Augmented Reality Goggles Make Marine Mechanics More Efficient | Popular Science
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Augmented Reality Goggles Make Marine Mechanics More Efficient

Jarheads work almost 50 percent faster wearing heads-up display goggles that replace technical manuals

AR Goggles

Seeing the world differently through augmented reality, and becoming more efficient to boot

Steven Feiner and Steven Henderson

New augmented reality goggles are helping Marine mechanics perform maintenance on vehicles in about half the usual time. The futuristic headgear displays precise instructions on top of real-world settings, and shows how to complete certain tasks, such as wiring up an ignition coil.

Similar augmented reality (AR) devices have already helped astronauts carry out repairs on the International Space Station, and could aid civilians tinkering with their BMWs in the home garage. But the new goggles developed by Columbia University researchers provide solid proof of how the devices can improve human performance.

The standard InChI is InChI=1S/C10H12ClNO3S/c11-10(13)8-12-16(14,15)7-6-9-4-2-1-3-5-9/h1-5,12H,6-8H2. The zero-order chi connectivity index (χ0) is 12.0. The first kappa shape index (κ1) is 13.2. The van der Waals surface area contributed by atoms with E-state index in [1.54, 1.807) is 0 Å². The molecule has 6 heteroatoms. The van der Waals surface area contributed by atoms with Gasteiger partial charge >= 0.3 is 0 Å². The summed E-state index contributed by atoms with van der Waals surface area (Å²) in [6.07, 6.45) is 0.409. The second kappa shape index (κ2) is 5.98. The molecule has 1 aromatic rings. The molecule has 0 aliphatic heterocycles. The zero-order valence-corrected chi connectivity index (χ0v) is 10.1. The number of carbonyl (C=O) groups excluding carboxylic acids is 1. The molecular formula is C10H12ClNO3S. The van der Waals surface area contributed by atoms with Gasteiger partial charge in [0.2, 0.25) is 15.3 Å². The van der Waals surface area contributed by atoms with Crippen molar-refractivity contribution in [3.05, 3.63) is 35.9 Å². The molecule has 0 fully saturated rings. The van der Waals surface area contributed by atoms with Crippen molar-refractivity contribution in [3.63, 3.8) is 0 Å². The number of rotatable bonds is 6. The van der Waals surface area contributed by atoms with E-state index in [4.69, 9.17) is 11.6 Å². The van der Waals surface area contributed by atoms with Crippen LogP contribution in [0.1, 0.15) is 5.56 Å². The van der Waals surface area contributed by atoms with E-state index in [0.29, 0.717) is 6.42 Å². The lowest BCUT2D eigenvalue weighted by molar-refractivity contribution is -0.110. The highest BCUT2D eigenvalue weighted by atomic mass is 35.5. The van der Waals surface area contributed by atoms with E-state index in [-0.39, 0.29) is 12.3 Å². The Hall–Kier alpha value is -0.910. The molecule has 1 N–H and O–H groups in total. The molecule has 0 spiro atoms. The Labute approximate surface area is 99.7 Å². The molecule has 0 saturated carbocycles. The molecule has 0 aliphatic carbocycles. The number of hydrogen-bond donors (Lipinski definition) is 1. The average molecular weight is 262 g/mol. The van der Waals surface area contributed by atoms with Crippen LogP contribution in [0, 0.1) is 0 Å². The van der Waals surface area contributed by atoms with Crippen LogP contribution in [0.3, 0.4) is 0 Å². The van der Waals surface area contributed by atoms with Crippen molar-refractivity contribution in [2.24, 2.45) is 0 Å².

A test with six Marine mechanics found that they performed up to 46 percent faster on making repairs to a light armored vehicle when using the AR goggles, according to Technology Review. The jarheads typically rely upon technical manuals displayed on laptops.

Besides the heads-up display, the AR system uses text instructions, floating labels, arrows and even 3-D models of tools needed for various tasks. An Android smartphone provides the wrist interface for cueing up new instructions.

We're looking forward to seeing this and other AR devices seep into both military and civilian life in ever greater numbers. An MIT augmented reality device previously won one of PopSci's Inventions Awards, showing the possibilities of interfacing online information with the real world. Some PopSci readers may also remember our July issue, which allowed people with webcams to play with virtual wind turbines popping off the magazine cover.

[via Technology Review]

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